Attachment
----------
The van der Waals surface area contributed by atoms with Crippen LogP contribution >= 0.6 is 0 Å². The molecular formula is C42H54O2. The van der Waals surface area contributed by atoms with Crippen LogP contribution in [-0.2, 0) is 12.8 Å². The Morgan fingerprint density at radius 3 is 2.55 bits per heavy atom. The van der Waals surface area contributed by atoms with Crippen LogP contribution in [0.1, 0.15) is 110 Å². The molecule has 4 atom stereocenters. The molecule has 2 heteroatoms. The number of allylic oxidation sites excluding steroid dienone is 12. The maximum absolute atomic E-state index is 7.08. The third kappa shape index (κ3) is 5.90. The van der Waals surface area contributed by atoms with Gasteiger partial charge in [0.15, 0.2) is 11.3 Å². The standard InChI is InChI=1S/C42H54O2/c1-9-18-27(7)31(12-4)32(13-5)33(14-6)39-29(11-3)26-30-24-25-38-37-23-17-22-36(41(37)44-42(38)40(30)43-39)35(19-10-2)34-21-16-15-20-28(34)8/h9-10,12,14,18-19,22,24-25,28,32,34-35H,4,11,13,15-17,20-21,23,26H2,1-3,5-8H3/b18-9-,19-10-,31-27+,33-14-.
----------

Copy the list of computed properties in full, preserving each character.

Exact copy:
The van der Waals surface area contributed by atoms with Crippen LogP contribution >= 0.6 is 0 Å². The molecular formula is C42H54O2. The van der Waals surface area contributed by atoms with Crippen LogP contribution in [-0.2, 0) is 12.8 Å². The Morgan fingerprint density at radius 3 is 2.55 bits per heavy atom. The van der Waals surface area contributed by atoms with Crippen LogP contribution in [0.1, 0.15) is 110 Å². The molecule has 4 atom stereocenters. The molecule has 2 heteroatoms. The number of allylic oxidation sites excluding steroid dienone is 12. The maximum absolute atomic E-state index is 7.08. The third kappa shape index (κ3) is 5.90. The van der Waals surface area contributed by atoms with Gasteiger partial charge in [0.15, 0.2) is 11.3 Å². The standard InChI is InChI=1S/C42H54O2/c1-9-18-27(7)31(12-4)32(13-5)33(14-6)39-29(11-3)26-30-24-25-38-37-23-17-22-36(41(37)44-42(38)40(30)43-39)35(19-10-2)34-21-16-15-20-28(34)8/h9-10,12,14,18-19,22,24-25,28,32,34-35H,4,11,13,15-17,20-21,23,26H2,1-3,5-8H3/b18-9-,19-10-,31-27+,33-14-.